TLS. In addition there is an access control system (NACM).

Datastores have been with us since the beginning of NETCONF but they
were kind of hardcoded and not extensible and not all data was
contained in datastores. What this document does is essentially to
introduce an architectural framework where all data is contained in
datastores and the set of datastores becomes extensible.

I assume the security template you have been referring to is the
template we use for YANG modules, i.e., the definition of the concrete
objects stored in a datastore. I do not see how this template relates
to the introductory text. The template only applies to the YANG
modules but as explained in the security considerations, these YANG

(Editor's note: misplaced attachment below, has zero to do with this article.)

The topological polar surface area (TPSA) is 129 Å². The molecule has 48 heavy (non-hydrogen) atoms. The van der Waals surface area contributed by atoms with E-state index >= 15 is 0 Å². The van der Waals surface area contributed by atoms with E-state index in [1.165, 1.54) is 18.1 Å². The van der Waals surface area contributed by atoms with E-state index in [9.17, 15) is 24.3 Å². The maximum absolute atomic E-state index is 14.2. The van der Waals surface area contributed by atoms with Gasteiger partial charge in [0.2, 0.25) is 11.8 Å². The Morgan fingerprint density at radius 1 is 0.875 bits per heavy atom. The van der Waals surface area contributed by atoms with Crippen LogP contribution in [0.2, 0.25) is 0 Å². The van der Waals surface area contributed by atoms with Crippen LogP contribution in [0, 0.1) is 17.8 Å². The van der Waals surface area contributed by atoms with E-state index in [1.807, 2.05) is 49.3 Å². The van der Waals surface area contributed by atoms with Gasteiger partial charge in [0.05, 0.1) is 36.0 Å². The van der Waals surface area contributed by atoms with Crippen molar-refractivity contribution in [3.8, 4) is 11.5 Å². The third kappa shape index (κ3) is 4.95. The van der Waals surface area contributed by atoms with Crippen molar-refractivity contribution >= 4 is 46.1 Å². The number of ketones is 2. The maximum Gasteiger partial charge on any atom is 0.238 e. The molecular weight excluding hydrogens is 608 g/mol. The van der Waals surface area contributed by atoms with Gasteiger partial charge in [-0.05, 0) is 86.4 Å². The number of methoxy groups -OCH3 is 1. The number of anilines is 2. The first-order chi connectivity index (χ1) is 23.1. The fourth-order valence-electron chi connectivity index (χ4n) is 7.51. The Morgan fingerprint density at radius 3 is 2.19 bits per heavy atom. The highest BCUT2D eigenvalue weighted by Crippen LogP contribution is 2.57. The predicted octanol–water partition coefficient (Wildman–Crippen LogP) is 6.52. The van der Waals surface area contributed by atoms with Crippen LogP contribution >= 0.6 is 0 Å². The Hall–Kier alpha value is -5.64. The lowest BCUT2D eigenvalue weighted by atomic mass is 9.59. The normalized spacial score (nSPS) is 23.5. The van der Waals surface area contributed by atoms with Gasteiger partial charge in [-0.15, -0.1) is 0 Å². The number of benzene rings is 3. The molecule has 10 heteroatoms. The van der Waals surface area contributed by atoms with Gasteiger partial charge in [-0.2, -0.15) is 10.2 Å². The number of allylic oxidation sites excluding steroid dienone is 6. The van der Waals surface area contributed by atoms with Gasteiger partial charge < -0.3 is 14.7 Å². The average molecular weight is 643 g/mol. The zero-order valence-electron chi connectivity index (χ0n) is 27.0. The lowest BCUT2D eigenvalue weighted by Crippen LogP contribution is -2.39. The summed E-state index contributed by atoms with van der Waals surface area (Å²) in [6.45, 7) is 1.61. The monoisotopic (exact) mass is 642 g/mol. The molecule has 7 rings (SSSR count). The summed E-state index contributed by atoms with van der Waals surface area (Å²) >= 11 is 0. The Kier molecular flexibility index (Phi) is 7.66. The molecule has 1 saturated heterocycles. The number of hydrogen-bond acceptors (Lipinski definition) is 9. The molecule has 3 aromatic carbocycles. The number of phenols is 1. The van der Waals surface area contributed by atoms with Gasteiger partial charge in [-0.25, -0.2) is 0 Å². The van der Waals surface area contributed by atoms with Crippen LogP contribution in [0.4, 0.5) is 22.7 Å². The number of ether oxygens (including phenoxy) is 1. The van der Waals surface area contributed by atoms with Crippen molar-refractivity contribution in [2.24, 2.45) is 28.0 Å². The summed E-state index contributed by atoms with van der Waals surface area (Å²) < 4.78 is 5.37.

modules do not define any objects.

> >> 2. Section 5.3.4 - Is there any integrity protection on the origin information?
> >>  If not, can it be added or is there a good reason why it’s not possible?  I
> >> realize these are conceptual models that may or may not be exposed, but if
> >> exposed and used, wouldn’t some integrity protection on this be helpful?
> >
> > Can you clarify what you mean with 'integrity protection' in this
> > context and why you think origin attributes are special? The known
> > published network management protocols all use standard security
> > protocols (SSH and TLS). In general, security mechanisms are protocol
> > specific, I do not see how the architectual definition of datastores